Professor of New Testament Interpretation (2000) at SBTS, William F. Cook III serves as the Lead Pastor at Ninth and O Baptist Church in Louisville, KY. After a brief introduction (6 pages compared to Klink’s 54), Cook lays out John’s Gospel, the “mature reflections of the last living apostle,” in 36 chapters (p. 7). This volume (and series) is written to the non-specialist, the lay person, and even the pastor who wants an easy read (for once) through a commentary while he is preparing.
Favors two temple cleansings. Here, Jesus, the new temple, is “arriving at the temple for the first time since inaugurating His messianic ministry (Mal. 3:1)” (50).
Cook frequently points out how often key words occur in John. Many of these words occur so frequently, we often miss themes sitting directly in front of us!
- The theme of “water” (2:1–11; 4:7–14; 5:1–7; 6:16–21; 7:37–39; 9:6–7; 13:1–11; 19:34).
- The word “must” suggests divine necessity (3:14, 30; 4.4; 9:4; 10:16; 12:34; 20:9).
- “To follow” (1:43; 8:12; 10:27; 12:26; 21:19-20).
- The title “Son of Man” (13x)
- “Eternal” (17x).
- God’s initiative in salvation (6:37b, 44; 10:29; 17:6; 18:9).
- John 3.16 is John’s first use of the word “love” out of 36 total times.
Cook sees the idea of newness early on in John’s Gospel. In John 1.47–51, Jesus is the one who connects heaven to earth. He is greater than Jacob as ‘the new Israel’ (38). “Jesus is described as inaugurating a ‘new age’ (2:1-12) and being the ‘new temple’ (2:13-25). Here [in John 3], Jesus explains to a leading rabbi the absolute necessity of a ‘new birth’” (55).
6.16–21: Jesus, sovereign over the world created by him and through him, walks on the water, something said only about God alone in the Old Testament (Pss 77.16–20; 107.28–30). Also, the boat immediately arrives at land after Jesus walks on water. “If it is considered a miracle, it is a likely allusion to Psalm 107:23-32. Yet, if it is a miracle, John does not make much of it (6:21)” (111).
6:22-71: Just as Jesus talked about the two kinds of water in John 4, here he talks about two kinds of food. “Those who drink the ‘living water will never thirst’ (4:14), and those who eat the heavenly bread will live forever (6:51)” (114)
- Jesus uses ‘truly, truly’ several times indicating the significance of His words (6:26, 32, 47, 53).
- He makes repeated references to being the source of life (6:35, 40, 47, 48, 50, 51).
- the importance of faith (6:35, 40, 47, 51).
- the thought of a future bodily resurrection – ‘raise up on the last day’ (6:39, 40, 44, 54).
- Jesus’ teaching on eating his flesh and blood (6.22-71) does not concern the Lord’s Supper.
7.53-8.11: Cook agrees with the wide swath of biblical (even evangelical) scholarship who say that John did not write this passage. It is not found in any manuscript earlier than the fifth century, the earliest church fathers make no mention of it, but instead move from 7.52 to 8.12, no Eastern church father before the tenth century comments on this story, and, when the story does begin to show up in manuscripts of John’s Gospel, it appears after 7.36, 7.44, 21.25, and even after Luke 21.38! Cook treats this section as a historical event, without trying to imply either Johannine authorship or canonical authority.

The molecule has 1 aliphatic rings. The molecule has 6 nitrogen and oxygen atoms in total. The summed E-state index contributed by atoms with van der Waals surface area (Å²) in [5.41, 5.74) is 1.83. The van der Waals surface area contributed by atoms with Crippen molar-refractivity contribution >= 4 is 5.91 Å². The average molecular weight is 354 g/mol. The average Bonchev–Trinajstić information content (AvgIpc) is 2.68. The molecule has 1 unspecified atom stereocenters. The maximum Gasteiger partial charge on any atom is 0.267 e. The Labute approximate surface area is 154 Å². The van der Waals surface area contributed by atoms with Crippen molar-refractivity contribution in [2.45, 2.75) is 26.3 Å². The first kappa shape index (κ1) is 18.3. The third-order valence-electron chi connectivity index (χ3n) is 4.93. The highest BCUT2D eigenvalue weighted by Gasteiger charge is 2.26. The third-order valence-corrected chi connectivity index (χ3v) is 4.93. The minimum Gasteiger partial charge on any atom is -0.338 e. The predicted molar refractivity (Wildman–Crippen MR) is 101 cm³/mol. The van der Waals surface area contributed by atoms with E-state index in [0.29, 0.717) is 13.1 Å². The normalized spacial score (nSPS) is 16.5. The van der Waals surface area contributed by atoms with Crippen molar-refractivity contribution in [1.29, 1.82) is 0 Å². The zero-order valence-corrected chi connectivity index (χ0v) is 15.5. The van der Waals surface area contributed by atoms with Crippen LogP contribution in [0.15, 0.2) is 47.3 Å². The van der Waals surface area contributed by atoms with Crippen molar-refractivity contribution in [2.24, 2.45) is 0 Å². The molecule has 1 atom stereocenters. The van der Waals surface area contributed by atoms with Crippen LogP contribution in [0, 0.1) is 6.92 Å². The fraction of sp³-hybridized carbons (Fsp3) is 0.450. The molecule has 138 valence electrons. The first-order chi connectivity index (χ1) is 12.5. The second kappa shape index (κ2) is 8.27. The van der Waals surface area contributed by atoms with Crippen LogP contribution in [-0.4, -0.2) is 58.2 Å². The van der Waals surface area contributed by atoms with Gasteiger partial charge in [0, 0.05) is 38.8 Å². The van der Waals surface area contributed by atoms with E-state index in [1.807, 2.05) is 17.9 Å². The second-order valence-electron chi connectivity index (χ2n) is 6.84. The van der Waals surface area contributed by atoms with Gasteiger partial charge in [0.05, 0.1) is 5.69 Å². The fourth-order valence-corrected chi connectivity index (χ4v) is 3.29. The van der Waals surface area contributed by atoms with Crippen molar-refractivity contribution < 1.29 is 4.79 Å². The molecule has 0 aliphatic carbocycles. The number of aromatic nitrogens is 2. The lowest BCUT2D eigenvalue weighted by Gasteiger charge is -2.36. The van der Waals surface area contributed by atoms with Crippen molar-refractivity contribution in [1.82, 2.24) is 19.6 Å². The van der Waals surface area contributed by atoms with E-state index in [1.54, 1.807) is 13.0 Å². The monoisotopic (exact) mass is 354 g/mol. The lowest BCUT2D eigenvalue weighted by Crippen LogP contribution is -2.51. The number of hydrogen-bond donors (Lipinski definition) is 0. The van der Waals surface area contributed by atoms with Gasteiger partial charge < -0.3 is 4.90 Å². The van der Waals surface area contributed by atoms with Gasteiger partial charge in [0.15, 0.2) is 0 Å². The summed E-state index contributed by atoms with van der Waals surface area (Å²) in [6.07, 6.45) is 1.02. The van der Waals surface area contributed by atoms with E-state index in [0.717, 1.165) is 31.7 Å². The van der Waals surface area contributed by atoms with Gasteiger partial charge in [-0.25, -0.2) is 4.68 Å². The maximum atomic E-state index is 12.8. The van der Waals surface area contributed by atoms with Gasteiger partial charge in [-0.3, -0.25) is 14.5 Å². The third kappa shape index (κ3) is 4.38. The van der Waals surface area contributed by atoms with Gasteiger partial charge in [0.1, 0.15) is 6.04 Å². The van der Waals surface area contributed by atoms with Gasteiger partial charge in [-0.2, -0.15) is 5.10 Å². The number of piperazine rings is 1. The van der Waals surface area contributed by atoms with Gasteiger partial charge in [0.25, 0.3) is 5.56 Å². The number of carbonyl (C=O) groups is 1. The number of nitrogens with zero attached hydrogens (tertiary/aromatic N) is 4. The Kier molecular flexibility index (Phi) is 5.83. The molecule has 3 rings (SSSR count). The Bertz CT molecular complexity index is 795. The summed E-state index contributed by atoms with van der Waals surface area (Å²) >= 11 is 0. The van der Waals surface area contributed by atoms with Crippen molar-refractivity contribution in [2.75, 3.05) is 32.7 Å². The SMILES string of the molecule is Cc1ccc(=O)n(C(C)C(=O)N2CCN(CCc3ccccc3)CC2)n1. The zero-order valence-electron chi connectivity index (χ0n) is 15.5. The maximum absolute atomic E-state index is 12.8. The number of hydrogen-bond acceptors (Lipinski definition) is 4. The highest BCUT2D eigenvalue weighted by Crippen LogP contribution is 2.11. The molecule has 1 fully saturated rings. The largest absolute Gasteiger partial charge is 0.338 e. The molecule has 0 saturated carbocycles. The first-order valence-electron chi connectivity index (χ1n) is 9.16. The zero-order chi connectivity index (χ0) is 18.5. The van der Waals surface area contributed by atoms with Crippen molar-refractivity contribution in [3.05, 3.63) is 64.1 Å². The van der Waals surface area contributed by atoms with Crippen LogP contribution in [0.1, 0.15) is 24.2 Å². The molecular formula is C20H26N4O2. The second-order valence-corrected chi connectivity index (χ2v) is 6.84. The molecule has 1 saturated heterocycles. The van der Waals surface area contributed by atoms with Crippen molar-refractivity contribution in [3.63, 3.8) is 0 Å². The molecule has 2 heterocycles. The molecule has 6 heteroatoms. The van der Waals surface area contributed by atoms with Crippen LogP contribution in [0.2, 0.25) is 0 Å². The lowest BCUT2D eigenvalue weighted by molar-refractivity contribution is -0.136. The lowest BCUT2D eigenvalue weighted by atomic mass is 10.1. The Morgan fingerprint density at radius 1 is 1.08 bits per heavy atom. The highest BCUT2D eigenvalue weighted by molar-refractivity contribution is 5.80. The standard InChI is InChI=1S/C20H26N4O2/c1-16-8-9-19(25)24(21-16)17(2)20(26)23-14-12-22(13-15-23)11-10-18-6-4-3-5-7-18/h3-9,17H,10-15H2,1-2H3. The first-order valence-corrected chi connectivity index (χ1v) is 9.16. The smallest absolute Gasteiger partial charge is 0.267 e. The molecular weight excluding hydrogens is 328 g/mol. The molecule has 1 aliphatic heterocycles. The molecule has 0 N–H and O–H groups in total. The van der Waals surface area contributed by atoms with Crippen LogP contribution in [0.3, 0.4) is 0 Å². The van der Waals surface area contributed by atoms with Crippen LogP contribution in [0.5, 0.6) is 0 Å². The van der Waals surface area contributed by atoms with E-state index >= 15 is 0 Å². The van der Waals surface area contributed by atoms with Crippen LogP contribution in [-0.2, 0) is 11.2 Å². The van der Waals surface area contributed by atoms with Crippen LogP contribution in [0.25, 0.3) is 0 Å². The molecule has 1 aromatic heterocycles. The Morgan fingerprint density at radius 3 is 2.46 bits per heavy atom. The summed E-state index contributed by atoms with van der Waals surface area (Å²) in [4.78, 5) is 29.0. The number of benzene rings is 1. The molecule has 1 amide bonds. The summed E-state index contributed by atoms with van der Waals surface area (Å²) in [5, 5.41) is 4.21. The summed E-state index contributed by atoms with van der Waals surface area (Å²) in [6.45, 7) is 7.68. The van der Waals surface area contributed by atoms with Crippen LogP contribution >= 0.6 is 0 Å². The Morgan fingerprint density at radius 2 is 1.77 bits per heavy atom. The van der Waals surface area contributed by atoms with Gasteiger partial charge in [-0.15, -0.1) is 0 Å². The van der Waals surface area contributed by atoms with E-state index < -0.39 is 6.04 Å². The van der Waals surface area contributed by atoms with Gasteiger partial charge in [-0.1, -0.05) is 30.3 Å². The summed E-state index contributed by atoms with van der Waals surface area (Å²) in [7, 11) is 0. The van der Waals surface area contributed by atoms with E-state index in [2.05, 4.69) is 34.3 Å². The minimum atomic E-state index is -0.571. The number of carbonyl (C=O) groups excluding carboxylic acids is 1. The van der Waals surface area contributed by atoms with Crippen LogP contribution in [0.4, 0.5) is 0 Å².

10.34-36: Jesus’ use of Psalm 82.6 and “gods” refers to Israel’s leaders (judges).
17.1-26: Forms of the verb “to give” in John 17 are used 17x. God has given Jesus the authority to give eternal life to those given to Him by the Father (17:2). “Believers are God’s gift to His Son” (252).
With study questions after each chapter, this volume, along with all of the other ones I have read in this series, is useful for the pastor, teacher, Bible study leader, and the layperson. Cook doesn’t cover every verse; that is not his intention. Cook gives his readers a panorama shot of John’s Gospel. Of what use are details when you don’t understand how John intends those details to be read? A knowledge of details requires a knowledge of John’s overarching presentation of Jesus, the son of God, the Word, the Lamb who takes away the sins of the world, and that information is packaged in just under 300 pages. This is quite shorter than many other commentaries on John, but still meaty enough to be worth your time.
- Series: Focus on the Bible
- Author: William F. Cook
- Paperback: 320 pages
- Publisher: Christian Focus (January 20, 2016)
- Sample: Table of Contents; Preface, Introduction, and Chapter 1
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